When Sif is a child: knobby and coltish and young, she thinks the princess hates her for being a poor example of a lady-in-waiting. Princess Loki calls her names and tugs at her braids and steals her hairpins. She runs away from Sif, laughing, her fine, sharp features smug, her hair a tumbling mass of inky curls. Thor shrugs off his sister’s cruelties and invites Sif to train and to fight and to roll about in the dirt.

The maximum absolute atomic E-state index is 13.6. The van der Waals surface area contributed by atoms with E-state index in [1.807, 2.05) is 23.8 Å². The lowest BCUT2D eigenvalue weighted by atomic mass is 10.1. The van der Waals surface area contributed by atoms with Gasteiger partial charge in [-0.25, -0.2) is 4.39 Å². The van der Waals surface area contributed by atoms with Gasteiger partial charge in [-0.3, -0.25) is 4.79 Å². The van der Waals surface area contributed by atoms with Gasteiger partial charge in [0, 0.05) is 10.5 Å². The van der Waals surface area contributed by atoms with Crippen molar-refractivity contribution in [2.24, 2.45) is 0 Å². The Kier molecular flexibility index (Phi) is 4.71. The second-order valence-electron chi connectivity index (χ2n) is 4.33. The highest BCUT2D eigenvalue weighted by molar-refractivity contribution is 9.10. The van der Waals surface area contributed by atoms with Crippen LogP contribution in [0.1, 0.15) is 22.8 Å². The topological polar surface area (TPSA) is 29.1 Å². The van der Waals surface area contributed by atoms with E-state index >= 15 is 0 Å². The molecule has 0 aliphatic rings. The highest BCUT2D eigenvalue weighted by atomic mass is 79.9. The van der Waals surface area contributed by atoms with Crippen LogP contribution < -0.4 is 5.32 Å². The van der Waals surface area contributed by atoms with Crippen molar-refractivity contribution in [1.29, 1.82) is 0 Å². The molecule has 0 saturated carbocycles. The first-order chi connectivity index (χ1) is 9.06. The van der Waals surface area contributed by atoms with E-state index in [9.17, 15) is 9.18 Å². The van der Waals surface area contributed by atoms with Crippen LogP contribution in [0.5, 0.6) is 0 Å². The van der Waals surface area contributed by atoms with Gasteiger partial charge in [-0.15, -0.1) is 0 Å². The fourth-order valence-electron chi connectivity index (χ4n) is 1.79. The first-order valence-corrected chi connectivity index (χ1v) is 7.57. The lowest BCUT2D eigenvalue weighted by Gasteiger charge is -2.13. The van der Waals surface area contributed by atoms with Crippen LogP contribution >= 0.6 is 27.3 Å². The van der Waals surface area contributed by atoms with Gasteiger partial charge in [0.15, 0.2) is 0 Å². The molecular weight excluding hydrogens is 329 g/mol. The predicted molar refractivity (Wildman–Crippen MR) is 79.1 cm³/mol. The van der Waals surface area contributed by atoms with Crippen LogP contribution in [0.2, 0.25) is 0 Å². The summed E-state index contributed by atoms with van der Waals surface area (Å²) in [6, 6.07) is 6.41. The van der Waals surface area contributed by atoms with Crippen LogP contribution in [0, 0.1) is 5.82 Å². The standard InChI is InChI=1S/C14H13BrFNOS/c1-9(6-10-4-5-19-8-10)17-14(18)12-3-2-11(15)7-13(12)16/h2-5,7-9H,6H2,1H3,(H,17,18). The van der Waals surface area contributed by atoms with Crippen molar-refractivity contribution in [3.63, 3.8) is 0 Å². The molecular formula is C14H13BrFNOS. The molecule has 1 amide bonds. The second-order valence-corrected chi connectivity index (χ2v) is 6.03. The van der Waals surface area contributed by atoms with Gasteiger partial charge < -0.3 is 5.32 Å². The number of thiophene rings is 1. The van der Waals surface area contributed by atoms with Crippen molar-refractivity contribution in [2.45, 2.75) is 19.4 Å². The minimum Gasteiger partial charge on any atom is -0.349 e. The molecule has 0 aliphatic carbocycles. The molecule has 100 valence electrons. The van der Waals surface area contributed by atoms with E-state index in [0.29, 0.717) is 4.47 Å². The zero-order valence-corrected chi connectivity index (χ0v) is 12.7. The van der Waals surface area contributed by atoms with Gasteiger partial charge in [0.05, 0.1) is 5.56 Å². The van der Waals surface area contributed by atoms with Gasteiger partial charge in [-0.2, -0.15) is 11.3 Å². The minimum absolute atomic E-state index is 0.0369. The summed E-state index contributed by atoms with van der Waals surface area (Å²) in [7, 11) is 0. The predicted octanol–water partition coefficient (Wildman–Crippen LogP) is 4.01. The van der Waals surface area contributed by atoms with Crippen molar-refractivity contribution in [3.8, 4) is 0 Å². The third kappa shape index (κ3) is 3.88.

Sif decides quite firmly that she prefers the company of boys.
When Sif is not a child any longer: Princess Loki fits the sinuous curve of her body to Sif’s, her fingernails prick the small of Sif’s back, and her neck and the valley between her breasts smell sweetly of lotions and old parchment.
Sif finds ample cause to reconsider.